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Nancy Power, 2018 Scholarship Recipient

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Nancy Power

2018 Scholarship Recipient

The Harry S. Smith Scholarship Award will enable Nancy to focus on this biological control research and to present her research findings at the Entomological Society of America/Entomological Society of Canada joint meeting in Vancouver in November, 2018.

Upon finishing her Ph.D., she would like to do another stint overseas, this time as a Fulbright scholar or through the federal RIFA program.  After that, she plans to return to California to work with specialty crop growers through industry or the U.C. Cooperative Extension to develop and promote integrated pest management and biological control.

Building on a B.A. degree in Biology from the University of Virginia, Nancy Power earned a Master of Science degree in Agricultural Science with an emphasis on sustainable agriculture at Cal Poly Pomona.  While at Cal Poly, her interest was piqued by a class on biological control, for which she had to find and collect 30 parasitoid species.  The professor, Dr. Lester Young, noted that the U.C. Riverside Entomology Department was famous for its excellent research on biological control.

After Cal Poly, Nancy worked for a local non-governmental organization in the Philippines for a year, assisting small-holding rice farmers to grow rice more sustainably and profitably, to diversify into other crops to complement the rice, and to use the scientific method to test the success of innovations.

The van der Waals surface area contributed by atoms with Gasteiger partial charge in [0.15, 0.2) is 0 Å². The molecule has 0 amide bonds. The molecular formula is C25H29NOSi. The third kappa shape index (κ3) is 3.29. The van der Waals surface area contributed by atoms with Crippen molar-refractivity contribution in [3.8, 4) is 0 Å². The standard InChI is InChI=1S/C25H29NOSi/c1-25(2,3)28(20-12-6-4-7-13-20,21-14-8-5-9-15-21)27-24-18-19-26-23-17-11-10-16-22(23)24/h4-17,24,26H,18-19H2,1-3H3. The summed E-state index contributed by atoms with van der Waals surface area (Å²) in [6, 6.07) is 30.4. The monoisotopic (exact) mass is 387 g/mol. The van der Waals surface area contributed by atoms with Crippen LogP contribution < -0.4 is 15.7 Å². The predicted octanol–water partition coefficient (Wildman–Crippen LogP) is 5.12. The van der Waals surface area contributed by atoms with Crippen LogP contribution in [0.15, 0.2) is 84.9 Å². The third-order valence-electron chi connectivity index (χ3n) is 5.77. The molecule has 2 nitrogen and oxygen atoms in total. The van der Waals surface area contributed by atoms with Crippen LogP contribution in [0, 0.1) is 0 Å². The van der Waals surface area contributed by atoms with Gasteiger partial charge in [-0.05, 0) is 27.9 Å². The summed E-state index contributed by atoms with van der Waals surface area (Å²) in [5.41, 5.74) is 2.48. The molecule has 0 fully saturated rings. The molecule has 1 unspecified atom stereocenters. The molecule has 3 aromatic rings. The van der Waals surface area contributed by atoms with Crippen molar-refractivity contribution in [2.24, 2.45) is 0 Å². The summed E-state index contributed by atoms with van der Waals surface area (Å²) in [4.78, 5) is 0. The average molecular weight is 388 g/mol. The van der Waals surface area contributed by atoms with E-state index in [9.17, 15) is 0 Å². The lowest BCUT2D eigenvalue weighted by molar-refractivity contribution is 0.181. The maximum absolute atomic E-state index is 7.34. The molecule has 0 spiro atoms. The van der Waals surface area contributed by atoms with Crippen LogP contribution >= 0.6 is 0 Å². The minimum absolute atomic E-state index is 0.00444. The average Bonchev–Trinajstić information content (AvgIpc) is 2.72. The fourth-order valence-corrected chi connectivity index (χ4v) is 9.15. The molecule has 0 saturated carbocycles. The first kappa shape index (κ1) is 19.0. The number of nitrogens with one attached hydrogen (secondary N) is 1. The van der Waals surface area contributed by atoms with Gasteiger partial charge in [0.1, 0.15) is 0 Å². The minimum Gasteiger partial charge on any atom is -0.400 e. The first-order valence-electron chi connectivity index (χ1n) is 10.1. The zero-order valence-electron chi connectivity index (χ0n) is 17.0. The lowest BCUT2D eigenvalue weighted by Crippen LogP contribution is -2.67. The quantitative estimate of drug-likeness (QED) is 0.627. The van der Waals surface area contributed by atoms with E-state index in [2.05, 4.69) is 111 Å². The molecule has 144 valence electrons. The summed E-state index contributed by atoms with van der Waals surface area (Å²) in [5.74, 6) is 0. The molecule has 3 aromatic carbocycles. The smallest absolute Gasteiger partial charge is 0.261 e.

Upon returning to California, Nancy taught high school environmental science and biology for several years, including collaborating with her fellow science teachers to create a school vegetable garden.  She had her students design and execute experiments in the garden, based on real life problems such as how to control ground squirrels.   

Thrilled with the opportunity to return to school herself, she returned to the idea planted by Dr. Young of studying biological control at UCR.  Here she is investigating Ooencyrtus sp., a tiny (< 1mm) wasp from Pakistan that is a parasitoid of the eggs of bagrada bug, a species of stink bug (Pentatomidae).  Also called painted bug, Bagrada hilaris first appeared in the U.S. in L.A. County in 2008.  It quickly became a major pest on broccoli and related crops, and spread to other counties and states.  To evaluate the wasp’s potential as a biocontrol agent of bagrada bug, Nancy is exploring the Ooencyrtus species’ host specificity by testing its ability to reproduce on the eggs of alternate hosts.  She is also investigating the lifetime fecundity and longevity of the wasps, to see if it can multiply faster than bagrada bug.  Furthermore, to determine optimal mass rearing conditions, she compared the growth rate of immatures at several different temperatures, and tested the effect of different ages of the parasitoid and the host eggs on reproductive success.  Her final experiment will be to consider how the wasps find host eggs on plants and in soil, where the bugs lay them.  

The Harry S. Smith Scholarship Award will enable Nancy to focus on this biological control research and to present her research findings at the Entomological Society of America/Entomological Society of Canada joint meeting in Vancouver in November, 2018.

Upon finishing her Ph.D., she would like to do another stint overseas, this time as a Fulbright scholar or through the federal RIFA program.  After that, she plans to return to California to work with specialty crop growers through industry or the U.C. Cooperative Extension to develop and promote integrated pest management and biological control.

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Nancy's scholarship is made possible in part by these 2018 donations

A special thanks to Dr. George Markin, CAPCA San Diego, Paul and Kathryn Madonna, Susan Lyon, Nora Hackett, Retha Keenan, Cynthia and Allen King at King and King Ranch, John Orr, Richard Kitzman, Cristina Leon and Emma Ruiz, Charles and Claudia Giadina, Salvador Dominguez at Total Labor Force Inc, California Rare Fruit Growers at the Foothill Chapter, Dr. Kouichi and Mrs. Grace Tanaka, Bob and Sue Cooley and Anonymous. 

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